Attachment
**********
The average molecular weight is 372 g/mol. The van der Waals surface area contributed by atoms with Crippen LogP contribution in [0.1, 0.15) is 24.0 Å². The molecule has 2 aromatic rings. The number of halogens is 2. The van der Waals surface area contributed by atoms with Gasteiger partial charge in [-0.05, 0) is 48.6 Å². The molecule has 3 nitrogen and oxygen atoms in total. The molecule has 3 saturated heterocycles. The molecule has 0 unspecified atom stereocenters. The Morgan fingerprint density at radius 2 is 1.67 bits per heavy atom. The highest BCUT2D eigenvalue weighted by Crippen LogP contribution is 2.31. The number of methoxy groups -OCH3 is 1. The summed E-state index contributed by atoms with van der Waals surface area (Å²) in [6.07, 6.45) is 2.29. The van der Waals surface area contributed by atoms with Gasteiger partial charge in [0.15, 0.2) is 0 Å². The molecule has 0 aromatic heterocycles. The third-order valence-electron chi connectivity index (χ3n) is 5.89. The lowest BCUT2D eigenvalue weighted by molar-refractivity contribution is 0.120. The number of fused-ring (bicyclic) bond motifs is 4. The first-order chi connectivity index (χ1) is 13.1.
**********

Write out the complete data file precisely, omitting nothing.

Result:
The average molecular weight is 372 g/mol. The van der Waals surface area contributed by atoms with Crippen LogP contribution in [0.1, 0.15) is 24.0 Å². The molecule has 2 aromatic rings. The number of halogens is 2. The van der Waals surface area contributed by atoms with Gasteiger partial charge in [-0.05, 0) is 48.6 Å². The molecule has 3 nitrogen and oxygen atoms in total. The molecule has 3 saturated heterocycles. The molecule has 0 unspecified atom stereocenters. The Morgan fingerprint density at radius 2 is 1.67 bits per heavy atom. The highest BCUT2D eigenvalue weighted by Crippen LogP contribution is 2.31. The number of methoxy groups -OCH3 is 1. The summed E-state index contributed by atoms with van der Waals surface area (Å²) in [6.07, 6.45) is 2.29. The van der Waals surface area contributed by atoms with Gasteiger partial charge in [0.15, 0.2) is 0 Å². The molecule has 0 aromatic heterocycles. The third-order valence-electron chi connectivity index (χ3n) is 5.89. The lowest BCUT2D eigenvalue weighted by molar-refractivity contribution is 0.120. The number of fused-ring (bicyclic) bond motifs is 4. The first-order chi connectivity index (χ1) is 13.1.